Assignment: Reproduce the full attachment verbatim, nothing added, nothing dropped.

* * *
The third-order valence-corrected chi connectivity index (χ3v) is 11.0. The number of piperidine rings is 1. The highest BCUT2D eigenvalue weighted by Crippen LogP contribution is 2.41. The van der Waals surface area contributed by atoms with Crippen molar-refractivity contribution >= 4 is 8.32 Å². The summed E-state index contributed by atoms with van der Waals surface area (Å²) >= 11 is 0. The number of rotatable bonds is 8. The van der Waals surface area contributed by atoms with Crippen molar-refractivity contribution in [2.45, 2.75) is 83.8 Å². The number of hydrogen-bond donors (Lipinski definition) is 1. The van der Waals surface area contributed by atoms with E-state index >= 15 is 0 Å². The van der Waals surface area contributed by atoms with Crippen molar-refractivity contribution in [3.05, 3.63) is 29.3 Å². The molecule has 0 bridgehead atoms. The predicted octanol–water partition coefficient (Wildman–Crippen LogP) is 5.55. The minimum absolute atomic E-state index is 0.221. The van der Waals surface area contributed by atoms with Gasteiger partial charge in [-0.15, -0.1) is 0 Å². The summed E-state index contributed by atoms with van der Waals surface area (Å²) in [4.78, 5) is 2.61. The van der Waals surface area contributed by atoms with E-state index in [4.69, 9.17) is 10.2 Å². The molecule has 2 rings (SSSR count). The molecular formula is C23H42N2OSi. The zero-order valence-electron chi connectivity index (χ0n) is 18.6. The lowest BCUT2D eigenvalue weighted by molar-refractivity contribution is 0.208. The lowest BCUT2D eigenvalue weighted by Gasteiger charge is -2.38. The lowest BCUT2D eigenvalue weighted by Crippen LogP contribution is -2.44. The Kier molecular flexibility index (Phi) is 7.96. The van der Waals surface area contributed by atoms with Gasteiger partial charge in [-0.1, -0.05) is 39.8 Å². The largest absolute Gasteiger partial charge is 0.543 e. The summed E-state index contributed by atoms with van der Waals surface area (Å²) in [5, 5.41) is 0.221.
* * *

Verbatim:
The third-order valence-corrected chi connectivity index (χ3v) is 11.0. The number of piperidine rings is 1. The highest BCUT2D eigenvalue weighted by Crippen LogP contribution is 2.41. The van der Waals surface area contributed by atoms with Crippen molar-refractivity contribution >= 4 is 8.32 Å². The summed E-state index contributed by atoms with van der Waals surface area (Å²) >= 11 is 0. The number of rotatable bonds is 8. The van der Waals surface area contributed by atoms with Crippen molar-refractivity contribution in [2.45, 2.75) is 83.8 Å². The number of hydrogen-bond donors (Lipinski definition) is 1. The van der Waals surface area contributed by atoms with E-state index >= 15 is 0 Å². The van der Waals surface area contributed by atoms with Crippen molar-refractivity contribution in [3.05, 3.63) is 29.3 Å². The molecule has 0 bridgehead atoms. The predicted octanol–water partition coefficient (Wildman–Crippen LogP) is 5.55. The minimum absolute atomic E-state index is 0.221. The van der Waals surface area contributed by atoms with Gasteiger partial charge in [-0.15, -0.1) is 0 Å². The summed E-state index contributed by atoms with van der Waals surface area (Å²) in [4.78, 5) is 2.61. The van der Waals surface area contributed by atoms with E-state index in [4.69, 9.17) is 10.2 Å². The molecule has 2 rings (SSSR count). The molecular formula is C23H42N2OSi. The zero-order valence-electron chi connectivity index (χ0n) is 18.6. The lowest BCUT2D eigenvalue weighted by molar-refractivity contribution is 0.208. The lowest BCUT2D eigenvalue weighted by Gasteiger charge is -2.38. The lowest BCUT2D eigenvalue weighted by Crippen LogP contribution is -2.44. The Kier molecular flexibility index (Phi) is 7.96. The van der Waals surface area contributed by atoms with Gasteiger partial charge in [-0.1, -0.05) is 39.8 Å². The largest absolute Gasteiger partial charge is 0.543 e. The summed E-state index contributed by atoms with van der Waals surface area (Å²) in [5, 5.41) is 0.221.